Tuesday, November 3, 2009

A Cop-out

A few people have asked me what sort of book I'm writing for NaNoWriMo.  This turns out to be quite a difficult thing to answer, particularly in person.  At least one local writer thinks I'm an incoherent moron after the first attempt, so I'm going to try to get it down pat here once and for all.

So here goes:

I have no idea what sort of book I'm writing - yet.  I'm just trying to tell a story.  I haven't planned it out.  I have a setting, some characters, a situation, and an ending I'm not committed to.  I'm just figuring out what the characters do, one scene at a time.  By the time I have created a heap of fifty thousand words, I have faith that I will be able to look back and see where the heart of the story is.  That will tell me if it is a romance, a mystery, and fantasy, or what-have-you.  Then I will start over, and rewrite and restructure the entire goddamn thing around that heart, per the conventions of that genre.

Maybe this is the stupidest thing you've ever heard.  Maybe this is the stupidest idea in the history of writing.  But I do have a reason for trying this experiment: my last novel attempt (still officially a WIP), in which I decided up front it was a thriller and planned the fuck out of it -- and then was too bored and sick of it to actually write the thing.  When I forced myself to try, my characters kept rebelling, trying to fall in love instead of chase bad guys, etc.

I am certain of only one thing: even if this experiment is an utter failure, it won't have been a waste of time.  I'll learn some stuff, and try a different approach on the next one.

9 comments:

  1. Sound like a really great experiment to me. Everyone's brain works differently, which means every writer works differently. I think there's a lot of merit in just mucking about with different tactics until you find out what's perfect for you.

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  2. I'll love to hear how you get on. Like jj says, everyone's brain works differently. It's taken me a while to sort out the best way for me to write and I'm still working on it.

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  3. Given your history of overplanning, this seems a reasonable response. The one thing that concerns me about it is the possibility that you will unintentionally use this version as a "better, bigger than ever plan."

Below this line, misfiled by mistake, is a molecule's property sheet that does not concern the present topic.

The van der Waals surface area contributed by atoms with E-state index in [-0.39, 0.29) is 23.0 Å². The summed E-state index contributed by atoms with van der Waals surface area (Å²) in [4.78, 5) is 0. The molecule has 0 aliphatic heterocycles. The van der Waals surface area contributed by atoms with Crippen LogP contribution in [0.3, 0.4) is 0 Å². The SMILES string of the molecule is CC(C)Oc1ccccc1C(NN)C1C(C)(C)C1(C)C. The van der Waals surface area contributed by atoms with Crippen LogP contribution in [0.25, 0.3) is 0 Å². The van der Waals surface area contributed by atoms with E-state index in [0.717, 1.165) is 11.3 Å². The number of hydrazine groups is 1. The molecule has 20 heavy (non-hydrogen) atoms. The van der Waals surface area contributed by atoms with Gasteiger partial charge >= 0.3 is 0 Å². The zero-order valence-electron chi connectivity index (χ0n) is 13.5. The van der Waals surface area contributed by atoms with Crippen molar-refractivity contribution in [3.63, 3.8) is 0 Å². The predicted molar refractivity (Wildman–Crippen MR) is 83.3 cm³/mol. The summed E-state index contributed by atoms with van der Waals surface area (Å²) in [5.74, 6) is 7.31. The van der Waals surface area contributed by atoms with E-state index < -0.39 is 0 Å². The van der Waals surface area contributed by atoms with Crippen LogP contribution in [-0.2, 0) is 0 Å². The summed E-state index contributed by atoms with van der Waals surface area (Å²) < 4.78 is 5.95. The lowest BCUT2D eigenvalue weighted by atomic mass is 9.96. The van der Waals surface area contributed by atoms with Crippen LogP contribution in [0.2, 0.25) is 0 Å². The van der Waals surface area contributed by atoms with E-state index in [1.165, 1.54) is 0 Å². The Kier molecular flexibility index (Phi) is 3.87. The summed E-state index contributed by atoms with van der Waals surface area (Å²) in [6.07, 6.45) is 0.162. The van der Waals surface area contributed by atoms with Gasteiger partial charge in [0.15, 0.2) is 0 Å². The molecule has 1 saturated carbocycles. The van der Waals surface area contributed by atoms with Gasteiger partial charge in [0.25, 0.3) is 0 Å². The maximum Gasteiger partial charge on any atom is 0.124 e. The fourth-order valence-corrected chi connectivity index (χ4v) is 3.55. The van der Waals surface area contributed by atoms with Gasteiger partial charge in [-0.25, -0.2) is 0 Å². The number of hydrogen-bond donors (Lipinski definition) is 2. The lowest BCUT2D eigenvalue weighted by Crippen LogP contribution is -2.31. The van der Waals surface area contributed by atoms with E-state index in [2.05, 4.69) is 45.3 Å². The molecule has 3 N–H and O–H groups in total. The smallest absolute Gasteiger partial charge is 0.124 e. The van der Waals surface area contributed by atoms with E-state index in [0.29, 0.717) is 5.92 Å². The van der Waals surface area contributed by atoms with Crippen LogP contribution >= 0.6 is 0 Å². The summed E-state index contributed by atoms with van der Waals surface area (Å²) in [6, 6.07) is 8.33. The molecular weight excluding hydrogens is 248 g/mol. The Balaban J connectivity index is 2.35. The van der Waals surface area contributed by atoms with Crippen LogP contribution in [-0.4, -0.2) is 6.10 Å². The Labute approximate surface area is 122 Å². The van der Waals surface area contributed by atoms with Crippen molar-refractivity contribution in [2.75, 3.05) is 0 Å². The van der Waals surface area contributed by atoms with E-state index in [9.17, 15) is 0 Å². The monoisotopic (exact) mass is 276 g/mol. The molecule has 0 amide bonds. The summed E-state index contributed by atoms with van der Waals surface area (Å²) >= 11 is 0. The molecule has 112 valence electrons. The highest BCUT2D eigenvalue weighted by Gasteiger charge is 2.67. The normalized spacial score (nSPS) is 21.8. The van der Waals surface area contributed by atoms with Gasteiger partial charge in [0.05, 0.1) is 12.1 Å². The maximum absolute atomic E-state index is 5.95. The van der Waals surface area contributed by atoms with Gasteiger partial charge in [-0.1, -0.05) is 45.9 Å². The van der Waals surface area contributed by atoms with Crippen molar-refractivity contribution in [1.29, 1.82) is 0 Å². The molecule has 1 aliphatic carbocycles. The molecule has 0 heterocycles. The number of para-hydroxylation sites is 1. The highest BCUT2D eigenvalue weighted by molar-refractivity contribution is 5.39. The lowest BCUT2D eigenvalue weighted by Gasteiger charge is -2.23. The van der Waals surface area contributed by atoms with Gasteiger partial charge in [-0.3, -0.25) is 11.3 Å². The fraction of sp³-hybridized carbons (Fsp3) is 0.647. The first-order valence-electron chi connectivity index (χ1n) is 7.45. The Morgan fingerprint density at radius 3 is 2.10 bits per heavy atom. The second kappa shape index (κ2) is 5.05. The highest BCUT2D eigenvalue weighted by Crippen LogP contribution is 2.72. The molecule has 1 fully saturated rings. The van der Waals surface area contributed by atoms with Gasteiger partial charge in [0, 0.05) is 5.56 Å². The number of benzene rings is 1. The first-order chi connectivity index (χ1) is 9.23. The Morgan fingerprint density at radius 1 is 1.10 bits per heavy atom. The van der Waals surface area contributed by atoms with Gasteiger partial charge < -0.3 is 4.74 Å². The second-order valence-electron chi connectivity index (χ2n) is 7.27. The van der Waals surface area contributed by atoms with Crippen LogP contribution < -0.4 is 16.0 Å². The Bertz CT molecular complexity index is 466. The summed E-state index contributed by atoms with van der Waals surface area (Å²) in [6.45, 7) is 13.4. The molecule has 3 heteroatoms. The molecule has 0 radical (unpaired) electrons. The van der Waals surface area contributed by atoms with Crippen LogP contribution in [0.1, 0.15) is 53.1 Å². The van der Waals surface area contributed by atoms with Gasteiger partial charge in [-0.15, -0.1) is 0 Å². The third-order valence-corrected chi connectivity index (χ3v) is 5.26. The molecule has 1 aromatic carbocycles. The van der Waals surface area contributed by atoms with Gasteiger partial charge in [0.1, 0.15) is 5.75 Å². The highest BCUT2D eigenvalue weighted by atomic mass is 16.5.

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  4. Dear Anon 7:04,

    You were obviously involved in my "simple Vegas wedding." Ah well, nothing ventured, nothing gained.

    Love,
    (Probably) Your Daughter

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  5. Dear Kate,
    I am not the Anon 7:04. But it must be someone else who knows you well.
    Love, Mom

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  6. Kate,

    I've been involved in many of your "simple" plans, but we didn't make it out to Vegas. I'm that Anon.

    John

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  7. Thanks for 'fessing up, John!

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  8. You know, John, you have reminded me that all those "simple" plans turned out pretty darn well. In fact, I submit that my ambition is itself the biggest reason for my successes. (See my previous post about hubris.) Sorry if you got dragged along one too many times, though. But you can forgive a girl after fifteen years, right? *sweetest smile*

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  9. Nothing to forgive, and I think hubris is an important ingredient in any success. Insecurity is the other one, and you have that, too.

    One lesson I'm trying to teach my daughters is that everything you do should come with two equal reactions. "I did something I should be proud of," and "compared to what I could do, this is nothing." Kept strongly in mind it can both keep them driven to improve and confident that they are valuable and able.

    John

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